Recently I had my first 'real' experience with neonatal resuscitation. I have attended over 250 births and have seen many floppy and unresponsive babies, but this birth showed me what a baby with a 0 Apgar looks and acts like right after its born.
The birth journey for this mom and baby was a very long, emotional experience and the pushing phase lasted for over an hour. Despite the baby's consistently good fetal heart tones he was born and made no attempts at breathing or responding to touch or talking. I immediately shifted into 'resuscitation mode' and began talking to him and telling him how much we loved and needed him while I intermittently gave him mouth to mouth. With each breath I breathed into him he would respond with a sigh and a grimace. I could tell that my breath was helping him make the transition to air breathing and so I continued giving him puffs of air and alot of verbal encouragement. After about 6 or 8 breaths into his lungs he began to pink up and perk up and open his eyes. We wrapped him in warm, out of the oven, towels and put a stocking cap on his head. His mom and dad continued to shower him with love and I put him on oxygen for the next 15 minutes. I allowed his umbilical cord to remain intact until it was done pulsating and the blood had all flowed into his little body. Cutting his cord early would have been detrimental to his resuscitation efforts because it would have cut off his lifeline to the oxygen in his bloodstream that he was still receiving from his mother's placenta. A half hour after his birth he was stable and pink and crying and seemed to be more 'in his skin' than ever before.
I recently attended a neonatal resuscitation workshop in Las Vegas for the second time from a dear friend and midwife, Karen Strange. She teaches midwives the medical method of resuscitation with a wonderful twist. She believes that resuscitation not only involves the physical aspect of what bodies need, but it also includes the emotional, too. She teaches that while you are physically giving the baby breath you should also be talking to them and supporting them through the experience emotionally as well. Without her wisdom and wonderful way of teaching I wouldn't have had the confidence or knowledge to be as successful as I was during this last birth. With the training she gave me I was able to be aware of the baby's complete needs and address them confidently. Her workshops are invaluable and I recommend them to anyone who needs to be trained in resuscitation. Her website is; www.newbornbreath.com.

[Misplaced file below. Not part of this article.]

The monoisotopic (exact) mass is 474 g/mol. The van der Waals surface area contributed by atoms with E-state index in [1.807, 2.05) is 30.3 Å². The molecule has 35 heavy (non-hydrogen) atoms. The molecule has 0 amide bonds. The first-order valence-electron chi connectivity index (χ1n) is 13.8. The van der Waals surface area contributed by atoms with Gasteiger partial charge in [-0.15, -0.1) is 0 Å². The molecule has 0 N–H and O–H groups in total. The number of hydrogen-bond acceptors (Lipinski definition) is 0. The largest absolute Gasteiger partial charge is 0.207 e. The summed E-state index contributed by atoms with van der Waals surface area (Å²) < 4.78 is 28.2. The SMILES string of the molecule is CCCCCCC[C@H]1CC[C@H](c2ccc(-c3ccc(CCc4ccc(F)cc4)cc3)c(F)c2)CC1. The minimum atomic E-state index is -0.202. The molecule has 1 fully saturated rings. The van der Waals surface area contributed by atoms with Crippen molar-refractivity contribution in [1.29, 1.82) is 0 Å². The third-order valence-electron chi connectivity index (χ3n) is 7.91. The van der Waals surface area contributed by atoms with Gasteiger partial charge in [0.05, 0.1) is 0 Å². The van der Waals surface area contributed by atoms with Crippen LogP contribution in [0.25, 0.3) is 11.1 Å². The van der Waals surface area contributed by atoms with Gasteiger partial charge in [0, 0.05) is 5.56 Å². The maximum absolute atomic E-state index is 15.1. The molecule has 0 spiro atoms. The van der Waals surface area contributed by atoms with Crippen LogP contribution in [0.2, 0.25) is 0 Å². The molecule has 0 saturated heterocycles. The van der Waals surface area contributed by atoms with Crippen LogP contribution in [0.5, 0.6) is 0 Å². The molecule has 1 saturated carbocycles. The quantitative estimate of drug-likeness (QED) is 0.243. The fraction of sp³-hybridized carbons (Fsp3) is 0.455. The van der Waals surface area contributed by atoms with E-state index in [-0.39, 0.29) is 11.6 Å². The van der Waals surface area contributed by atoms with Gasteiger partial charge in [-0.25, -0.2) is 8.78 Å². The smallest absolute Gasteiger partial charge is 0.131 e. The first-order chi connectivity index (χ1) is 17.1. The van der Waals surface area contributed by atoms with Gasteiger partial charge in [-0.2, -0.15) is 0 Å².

This experience has opened me and made me ever aware of the power and strength the human breath holds. Breathing life into this baby who was unable to do it for himself was humbling and awe-inspiring. It didn't take much effort on my part to breathe my life force into this new soul, but it did take much emotion and introspection to say what he needed to hear so that he could make the decision to come into his body and breathe. I fully believe babies in the womb and newly born are complete beings with emotions, personalities and feelings. If we acknowledge this when they are in our care then they will trust what role we play when they are born and, if a situation arises, the baby will feel more supported and loved by its caregivers and the experience will be that much more successful for everyone.
This was another life changing birth for not only me, but for the family, too. If we had not trusted in natural birth and the body's ability to do what its supposed to then we could've missed this awesome journey. I am humbled and inspired and continue to be amazed at what birth teaches.